Pitt (RPI 10) is a 1-seed, so they have an edge, but they potentially have to get past either Utah. St. (Seriously, a team ranked 15 in RPI is a 12-seed? Wisconsin is a 4-seed in that region and they are 16th in RPI.) or BYU RPI-5, and then Florida RPI 8.

The East is a different animal. It has four Big East teams therein and is home to my "Ballsy Upset Special". (Ohio State does not make it out of the second round. You heard it here first!) Of course, that is still not probable. Villanova has to beat a sneaky-tough George Mason team just to face the Buckeyes. Syracuse is well-rested after their one-game Big East tourney and I could see them making a run, but their shoddy free throws make me weary of close games.

Louisville and UConn just beat the heck out of themselves on their Big East Tourney run, may not have much left in the tank, and I think my Huskies have used each of their three wishes, including an Aladdin-style trick bonus wish to win every game following the DePaul one. Cincinnati will be a tough game for them and the challenge will only increase with SDSU and Duke likely to follow.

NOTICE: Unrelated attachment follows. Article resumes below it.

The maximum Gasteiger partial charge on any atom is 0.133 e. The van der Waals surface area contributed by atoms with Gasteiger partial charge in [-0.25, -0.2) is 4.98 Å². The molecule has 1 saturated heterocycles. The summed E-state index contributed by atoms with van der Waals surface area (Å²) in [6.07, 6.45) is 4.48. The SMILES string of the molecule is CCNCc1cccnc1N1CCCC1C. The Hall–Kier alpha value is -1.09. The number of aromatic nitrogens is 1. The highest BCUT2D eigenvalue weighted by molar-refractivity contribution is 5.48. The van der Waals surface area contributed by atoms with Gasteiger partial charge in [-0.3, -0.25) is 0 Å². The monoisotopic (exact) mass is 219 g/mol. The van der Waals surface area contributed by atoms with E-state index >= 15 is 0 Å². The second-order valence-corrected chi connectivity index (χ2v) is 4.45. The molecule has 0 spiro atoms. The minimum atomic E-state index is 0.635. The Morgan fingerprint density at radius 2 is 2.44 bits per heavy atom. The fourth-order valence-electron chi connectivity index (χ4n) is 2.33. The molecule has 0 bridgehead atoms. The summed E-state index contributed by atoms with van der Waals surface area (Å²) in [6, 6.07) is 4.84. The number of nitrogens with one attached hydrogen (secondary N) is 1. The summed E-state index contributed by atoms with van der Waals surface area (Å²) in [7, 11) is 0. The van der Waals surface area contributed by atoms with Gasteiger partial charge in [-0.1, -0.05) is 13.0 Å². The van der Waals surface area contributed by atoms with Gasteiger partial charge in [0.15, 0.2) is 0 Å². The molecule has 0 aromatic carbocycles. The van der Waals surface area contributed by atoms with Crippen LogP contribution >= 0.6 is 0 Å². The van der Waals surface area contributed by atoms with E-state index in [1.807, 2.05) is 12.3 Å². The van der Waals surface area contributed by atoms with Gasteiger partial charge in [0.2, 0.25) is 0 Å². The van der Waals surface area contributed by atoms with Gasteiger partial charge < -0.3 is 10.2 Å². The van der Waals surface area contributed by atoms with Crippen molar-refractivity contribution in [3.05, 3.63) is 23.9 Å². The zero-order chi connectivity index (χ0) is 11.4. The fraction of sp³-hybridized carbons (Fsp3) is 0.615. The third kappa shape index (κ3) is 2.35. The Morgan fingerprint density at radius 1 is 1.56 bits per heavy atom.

Louisville and Notre Dame are locked in a room with RPI No. 1 Kansas in the Southwest, making escape unlikely. Even though Notre Dame was in contention for a 1 seed, I don't like their matchup with Purdue.

Now, the Big East does seem like Mr. Burn's starting lineup from "Homer at the Bat", but they will be far less formidable unless, of course, my eleven Big East teams fall victim to eleven separate good fortunes and are able to play in the Sweet 16. But that will never happen.

Three good fortunes, that's possible. Seven good fortunes, there's an outside chance. But eleven good fortunes? I'd like to see that!

Actually, I would like to see that, improbable as it may be.

Kelly: Over

I wish you weren't such a huge UConn fan so I could just call you a Big East-hater and dismiss you. Oh well.

Anyway, how about we let the always rational, sane and truth-driven people of the comments section take this one away from here and declare a victor?

Will the Big East get two in or will the other conferences' put their foot down on this "best-ever conference" talk? Keep it classy, profanity-free, and remember to side with the over.

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1 Comments:

Blogger Raimundo said...

Sorry Kelly, but Donato has you on this one He is right, they will eliminate each other, and one of your beasts, Louisville is already on their way home. As a conference, the Big East is deep and strong but there are better teams at the tops of other conferences.

March 17, 2011 at 1:34 PM